View Full Version : Oklahoma Trying Out New Voting Machines

01-12-2012, 10:32 PM

Oklahoma will host a mock election this week to introduce its new voting system in advance of its first election of the year on Feb. 14, officials confirmed Friday.

"This is something all 77 counties are doing," said Paul Ziriax, secretary of the Oklahoma State Election Board. "Each county courthouse will host an open house during the week so members of the public can come in, look at the new equipment, see what a ballot looks like and try it out by casting a vote in our mock election."

The open-house period runs Monday through Thursday.

In Sequoyah County, citizens may visit the county election board at 110 E. Creek Ave., Sallisaw, from 8 a.m. to 4 p.m.

In LeFlore County, the election board is at 103 N. Church St., Poteau, and the hours are 8 a.m. to 4:30 p.m.

The new system, eScan ATI from Austin-based Hart InterCivic, replaces a worn-out system designed in the 1980s that is beyond repair or upgrade, Ziriax said. It was paid for with money held over from the 2002 Help America Vote Act, which granted funding to every state to improve voting systems.

In Oklahoma, Ziriax said, the best is getting even better with the upgrade.

What made the state's system a nationwide standout is its uniformity: Every precinct has for years used the same system of scannable paper ballots. The state will continue to use paper ballots because voters have demonstrated a high level of comfort with the system.

"We love the fact that the voter can hold the ballot, cast a vote with his own hand and deposit it into the scanner," he said. Also, in the event of an equipment malfunction or need of a recount, the paper ballots provide an extra bit of reassurance.

What will make the system even better, Ziriax said, is the way the state will meet the federal requirement to provide disabled voters with a means to vote privately and independently.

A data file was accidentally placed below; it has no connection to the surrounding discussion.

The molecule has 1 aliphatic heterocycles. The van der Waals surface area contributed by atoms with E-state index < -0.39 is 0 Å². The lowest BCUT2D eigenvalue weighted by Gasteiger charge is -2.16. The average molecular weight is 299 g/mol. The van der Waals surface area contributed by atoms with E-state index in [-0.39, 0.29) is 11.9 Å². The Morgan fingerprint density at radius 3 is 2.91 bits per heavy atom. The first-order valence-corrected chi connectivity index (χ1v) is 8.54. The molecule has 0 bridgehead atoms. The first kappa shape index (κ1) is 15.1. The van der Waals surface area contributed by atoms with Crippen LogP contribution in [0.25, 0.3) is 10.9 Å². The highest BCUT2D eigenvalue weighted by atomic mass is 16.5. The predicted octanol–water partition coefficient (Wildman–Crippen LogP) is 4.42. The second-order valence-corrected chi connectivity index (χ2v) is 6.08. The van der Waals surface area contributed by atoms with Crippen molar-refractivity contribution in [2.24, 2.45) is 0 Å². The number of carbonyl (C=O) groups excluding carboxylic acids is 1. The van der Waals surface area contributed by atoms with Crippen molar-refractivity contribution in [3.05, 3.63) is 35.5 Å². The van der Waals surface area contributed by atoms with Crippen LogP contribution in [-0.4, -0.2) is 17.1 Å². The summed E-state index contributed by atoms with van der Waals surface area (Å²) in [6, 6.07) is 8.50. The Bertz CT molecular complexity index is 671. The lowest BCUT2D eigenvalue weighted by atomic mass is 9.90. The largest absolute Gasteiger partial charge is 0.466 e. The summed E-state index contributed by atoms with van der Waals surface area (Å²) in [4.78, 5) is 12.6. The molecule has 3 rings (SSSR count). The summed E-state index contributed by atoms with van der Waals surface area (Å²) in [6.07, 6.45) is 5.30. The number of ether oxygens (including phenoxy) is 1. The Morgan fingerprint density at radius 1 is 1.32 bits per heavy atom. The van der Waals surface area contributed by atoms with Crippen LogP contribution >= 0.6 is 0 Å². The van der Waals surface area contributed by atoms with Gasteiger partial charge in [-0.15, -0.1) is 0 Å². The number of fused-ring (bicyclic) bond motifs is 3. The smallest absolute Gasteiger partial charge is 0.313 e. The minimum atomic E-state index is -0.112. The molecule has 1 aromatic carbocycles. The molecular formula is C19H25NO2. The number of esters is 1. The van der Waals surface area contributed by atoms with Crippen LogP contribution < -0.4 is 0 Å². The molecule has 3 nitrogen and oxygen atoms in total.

With the Audio Tactile Interface, or ATI, a disabled voter will be able to cast a vote without assistance from a family member or poll worker.

Cindy Osborn, secretary of the Sequoyah County Election Board, said the machines are all digital and the voting process should go more quickly than before. The ballots are smaller, lighter in weight and will be the same size regardless of the election contents, she said.

"The system is still uniform statewide," she said. "That's what makes Oklahoma better."

Ziriax said the ballots still involve filling out with a pencil, but the new format will have a rectangle to the left of each candidate's name instead of an arrow to the right.

The mock ballot will ask voters to choose their favorite Oklahoma role model, treat, athlete, sports team, musician and actor.

His office will use the mock election to test the tabular software, he said.

01-12-2012, 11:09 PM
Any available pictures?

Larry OKC
01-14-2012, 10:16 PM
pics at the link

01-15-2012, 11:29 AM
What if you don't want to vote for anyone in one of the elections on the ballot? If you not mark that part of the ballot will the machne spit it out? I'm still not sure if there will be anyone I will want to vote for president.

01-15-2012, 05:29 PM
Call me "old fashioned" but I miss my pull switch voting booths and touch screens. :-P